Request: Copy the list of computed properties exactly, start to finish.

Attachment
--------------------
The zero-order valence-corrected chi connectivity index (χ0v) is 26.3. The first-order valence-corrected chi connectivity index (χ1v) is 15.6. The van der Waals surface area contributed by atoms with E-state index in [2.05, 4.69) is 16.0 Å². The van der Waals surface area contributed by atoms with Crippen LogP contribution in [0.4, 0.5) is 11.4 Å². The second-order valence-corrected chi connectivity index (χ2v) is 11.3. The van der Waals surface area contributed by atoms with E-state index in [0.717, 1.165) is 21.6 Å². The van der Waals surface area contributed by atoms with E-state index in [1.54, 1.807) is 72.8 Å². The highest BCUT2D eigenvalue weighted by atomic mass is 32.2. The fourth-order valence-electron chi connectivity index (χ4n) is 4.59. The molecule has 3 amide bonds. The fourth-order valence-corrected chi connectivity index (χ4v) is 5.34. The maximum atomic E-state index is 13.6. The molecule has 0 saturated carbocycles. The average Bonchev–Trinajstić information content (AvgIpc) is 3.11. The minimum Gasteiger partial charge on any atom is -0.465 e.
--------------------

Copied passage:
The zero-order valence-corrected chi connectivity index (χ0v) is 26.3. The first-order valence-corrected chi connectivity index (χ1v) is 15.6. The van der Waals surface area contributed by atoms with E-state index in [2.05, 4.69) is 16.0 Å². The van der Waals surface area contributed by atoms with Crippen LogP contribution in [0.4, 0.5) is 11.4 Å². The second-order valence-corrected chi connectivity index (χ2v) is 11.3. The van der Waals surface area contributed by atoms with E-state index in [0.717, 1.165) is 21.6 Å². The van der Waals surface area contributed by atoms with E-state index in [1.54, 1.807) is 72.8 Å². The highest BCUT2D eigenvalue weighted by atomic mass is 32.2. The fourth-order valence-electron chi connectivity index (χ4n) is 4.59. The molecule has 3 amide bonds. The fourth-order valence-corrected chi connectivity index (χ4v) is 5.34. The maximum atomic E-state index is 13.6. The molecule has 0 saturated carbocycles. The average Bonchev–Trinajstić information content (AvgIpc) is 3.11. The minimum Gasteiger partial charge on any atom is -0.465 e.